Mixing up Chinese words

I find it weird how, in English, my attention to detail is pretty amazing/anal but in Chinese, it’s abysmal.  Thanks to my past experience in editing and proof-reading, I will often notice (and be irked by) something as minor as an italicised comma, even when just reading for fun.  I won’t even mention spelling or punctuation mistakes.  I’ve always been a good speller, because I could usually tell a word was spelled wrong if it didn’t look right.

In Chinese though, I will often completely mix up characters that look similar – and even some that don’t!  The first ones I noticed myself mixing up were: 陪 and 部.  An understandable mistake.  Same with 夏 and 复.  But then I also found myself mixing up 填 and 坝, which are really not that similar at all.  I created a list of characters that I kept mixing up, thinking that if I figured out which particular element was confusing me, I would be less likely to mix them up in the future.  That has helped, to an extent.  

I figure the main reason I keep mixing Chinese characters up is because I’m taking in so many new words that I don’t really learn them properly.  (The fact that I don’t practise writing them probably doesn’t help, either.)  For example, I learned the word 隆重 not that long ago.  I know it well enough that when it pops up on my flashcards, I get it right.  And if I encounter the word in a text, I’ll probably be able to read it, especially if I have some contextual clues.  But although I know the fairly common character 重 well enough, if 隆 popped up in another context (e.g. in 隆冬, which I haven’t learned and only just looked up now), or, god forbid, in a pronoun, I’ll probably have to look it up, because I haven’t learned the character 隆 properly.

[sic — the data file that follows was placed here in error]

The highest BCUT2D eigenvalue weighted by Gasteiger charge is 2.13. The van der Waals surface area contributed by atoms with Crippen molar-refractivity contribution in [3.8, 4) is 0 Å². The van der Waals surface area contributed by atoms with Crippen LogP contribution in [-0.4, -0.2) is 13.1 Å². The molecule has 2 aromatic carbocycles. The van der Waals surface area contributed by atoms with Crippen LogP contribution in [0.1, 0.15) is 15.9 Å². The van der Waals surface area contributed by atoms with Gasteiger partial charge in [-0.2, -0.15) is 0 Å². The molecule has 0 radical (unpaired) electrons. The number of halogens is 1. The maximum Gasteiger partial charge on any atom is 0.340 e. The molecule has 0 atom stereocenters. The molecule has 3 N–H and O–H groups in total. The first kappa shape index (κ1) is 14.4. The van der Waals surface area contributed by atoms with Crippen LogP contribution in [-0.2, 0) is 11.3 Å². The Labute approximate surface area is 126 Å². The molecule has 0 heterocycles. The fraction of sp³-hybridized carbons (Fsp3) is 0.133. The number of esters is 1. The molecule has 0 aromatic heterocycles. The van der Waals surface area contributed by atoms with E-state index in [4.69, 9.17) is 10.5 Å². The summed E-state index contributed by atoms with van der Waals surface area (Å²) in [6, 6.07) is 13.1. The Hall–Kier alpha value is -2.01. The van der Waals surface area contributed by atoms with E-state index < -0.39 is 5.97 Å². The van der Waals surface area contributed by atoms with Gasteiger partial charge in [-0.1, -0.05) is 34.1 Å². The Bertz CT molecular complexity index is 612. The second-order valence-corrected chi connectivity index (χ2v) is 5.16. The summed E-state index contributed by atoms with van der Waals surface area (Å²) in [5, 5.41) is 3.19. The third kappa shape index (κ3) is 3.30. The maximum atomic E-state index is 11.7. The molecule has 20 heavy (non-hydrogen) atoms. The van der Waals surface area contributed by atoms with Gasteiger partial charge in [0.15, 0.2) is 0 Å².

I’m not sure this is really a problem – after all, context is very important in Chinese and after a while, if I see a character pop up in many different words (e.g. the character 失 in 失败, 失望, 失恋, 消失 and various other contexts), I’ll learn it properly.  Whereas it’s not important for me to learn the character 嚏 as in 喷嚏 properly, because it doesn’t really pop up in any other words/contexts anyway (except possibly in a pronoun or a loanword, which is why I hate those).

That being said, I still find it a bit bizarre how I can be so alert to minor differences between words in English (to the point where it feels like my spidey-sense tingles if there’s something a bit off), yet be quite oblivious to rather large differences in Chinese.  I hope my Chinese spidey-sense will develop with time.

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